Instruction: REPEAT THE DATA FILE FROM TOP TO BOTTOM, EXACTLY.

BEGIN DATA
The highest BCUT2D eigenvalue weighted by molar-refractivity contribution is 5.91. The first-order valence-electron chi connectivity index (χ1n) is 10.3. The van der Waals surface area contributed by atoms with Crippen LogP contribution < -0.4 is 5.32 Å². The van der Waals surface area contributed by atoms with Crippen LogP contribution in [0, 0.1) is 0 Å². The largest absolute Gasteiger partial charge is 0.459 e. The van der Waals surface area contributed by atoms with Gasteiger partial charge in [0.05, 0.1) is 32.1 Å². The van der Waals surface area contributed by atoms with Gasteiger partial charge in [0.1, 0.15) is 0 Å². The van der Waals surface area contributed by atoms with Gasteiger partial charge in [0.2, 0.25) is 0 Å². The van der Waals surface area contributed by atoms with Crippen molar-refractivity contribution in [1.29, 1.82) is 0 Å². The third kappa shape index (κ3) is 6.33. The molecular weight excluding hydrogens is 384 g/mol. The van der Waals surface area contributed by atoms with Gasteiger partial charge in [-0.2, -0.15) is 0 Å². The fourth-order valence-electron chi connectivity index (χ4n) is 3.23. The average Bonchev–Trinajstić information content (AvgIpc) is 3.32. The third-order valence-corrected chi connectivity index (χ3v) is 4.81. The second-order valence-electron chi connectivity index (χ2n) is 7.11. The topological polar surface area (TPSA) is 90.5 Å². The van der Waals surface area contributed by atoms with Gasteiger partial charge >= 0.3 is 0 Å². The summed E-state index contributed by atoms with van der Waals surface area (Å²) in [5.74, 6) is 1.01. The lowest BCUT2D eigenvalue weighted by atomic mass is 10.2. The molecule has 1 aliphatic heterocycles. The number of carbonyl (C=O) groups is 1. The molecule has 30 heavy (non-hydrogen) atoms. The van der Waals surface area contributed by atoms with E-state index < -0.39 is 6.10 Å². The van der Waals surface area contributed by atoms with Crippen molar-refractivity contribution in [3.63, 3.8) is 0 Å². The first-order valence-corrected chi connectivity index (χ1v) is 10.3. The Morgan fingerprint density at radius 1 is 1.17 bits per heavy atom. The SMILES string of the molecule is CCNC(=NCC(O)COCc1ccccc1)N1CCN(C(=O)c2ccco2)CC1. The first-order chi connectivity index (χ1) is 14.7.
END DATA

The highest BCUT2D eigenvalue weighted by molar-refractivity contribution is 5.91. The first-order valence-electron chi connectivity index (χ1n) is 10.3. The van der Waals surface area contributed by atoms with Crippen LogP contribution < -0.4 is 5.32 Å². The van der Waals surface area contributed by atoms with Crippen LogP contribution in [0, 0.1) is 0 Å². The largest absolute Gasteiger partial charge is 0.459 e. The van der Waals surface area contributed by atoms with Gasteiger partial charge in [0.05, 0.1) is 32.1 Å². The van der Waals surface area contributed by atoms with Gasteiger partial charge in [0.1, 0.15) is 0 Å². The van der Waals surface area contributed by atoms with Gasteiger partial charge in [0.2, 0.25) is 0 Å². The van der Waals surface area contributed by atoms with Crippen molar-refractivity contribution in [1.29, 1.82) is 0 Å². The third kappa shape index (κ3) is 6.33. The molecular weight excluding hydrogens is 384 g/mol. The van der Waals surface area contributed by atoms with Gasteiger partial charge in [-0.2, -0.15) is 0 Å². The fourth-order valence-electron chi connectivity index (χ4n) is 3.23. The average Bonchev–Trinajstić information content (AvgIpc) is 3.32. The third-order valence-corrected chi connectivity index (χ3v) is 4.81. The second-order valence-electron chi connectivity index (χ2n) is 7.11. The topological polar surface area (TPSA) is 90.5 Å². The van der Waals surface area contributed by atoms with Gasteiger partial charge >= 0.3 is 0 Å². The summed E-state index contributed by atoms with van der Waals surface area (Å²) in [5.74, 6) is 1.01. The lowest BCUT2D eigenvalue weighted by atomic mass is 10.2. The molecule has 1 aliphatic heterocycles. The number of carbonyl (C=O) groups is 1. The molecule has 30 heavy (non-hydrogen) atoms. The van der Waals surface area contributed by atoms with E-state index < -0.39 is 6.10 Å². The van der Waals surface area contributed by atoms with Crippen molar-refractivity contribution in [3.63, 3.8) is 0 Å². The first-order valence-corrected chi connectivity index (χ1v) is 10.3. The Morgan fingerprint density at radius 1 is 1.17 bits per heavy atom. The SMILES string of the molecule is CCNC(=NCC(O)COCc1ccccc1)N1CCN(C(=O)c2ccco2)CC1. The first-order chi connectivity index (χ1) is 14.7.